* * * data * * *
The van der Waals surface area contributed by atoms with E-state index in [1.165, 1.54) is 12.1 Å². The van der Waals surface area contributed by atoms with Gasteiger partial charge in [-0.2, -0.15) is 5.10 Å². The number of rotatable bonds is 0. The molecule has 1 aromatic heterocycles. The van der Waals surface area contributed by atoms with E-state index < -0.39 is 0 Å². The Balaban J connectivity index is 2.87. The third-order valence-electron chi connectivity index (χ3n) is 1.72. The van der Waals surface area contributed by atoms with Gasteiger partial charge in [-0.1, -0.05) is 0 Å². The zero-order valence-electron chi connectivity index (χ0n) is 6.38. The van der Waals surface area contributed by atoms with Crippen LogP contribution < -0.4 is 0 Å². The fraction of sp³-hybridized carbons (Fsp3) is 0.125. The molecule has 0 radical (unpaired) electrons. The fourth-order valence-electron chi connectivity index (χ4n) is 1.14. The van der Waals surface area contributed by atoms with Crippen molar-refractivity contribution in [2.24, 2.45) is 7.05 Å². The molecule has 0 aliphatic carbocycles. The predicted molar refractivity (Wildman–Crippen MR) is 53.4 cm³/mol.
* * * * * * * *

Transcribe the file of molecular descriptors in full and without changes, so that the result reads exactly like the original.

The van der Waals surface area contributed by atoms with E-state index in [1.165, 1.54) is 12.1 Å². The van der Waals surface area contributed by atoms with Gasteiger partial charge in [-0.2, -0.15) is 5.10 Å². The number of rotatable bonds is 0. The molecule has 1 aromatic heterocycles. The van der Waals surface area contributed by atoms with E-state index < -0.39 is 0 Å². The Balaban J connectivity index is 2.87. The third-order valence-electron chi connectivity index (χ3n) is 1.72. The van der Waals surface area contributed by atoms with Gasteiger partial charge in [-0.1, -0.05) is 0 Å². The zero-order valence-electron chi connectivity index (χ0n) is 6.38. The van der Waals surface area contributed by atoms with Crippen LogP contribution < -0.4 is 0 Å². The fraction of sp³-hybridized carbons (Fsp3) is 0.125. The molecule has 0 radical (unpaired) electrons. The fourth-order valence-electron chi connectivity index (χ4n) is 1.14. The van der Waals surface area contributed by atoms with Crippen molar-refractivity contribution in [2.24, 2.45) is 7.05 Å². The molecule has 0 aliphatic carbocycles. The predicted molar refractivity (Wildman–Crippen MR) is 53.4 cm³/mol.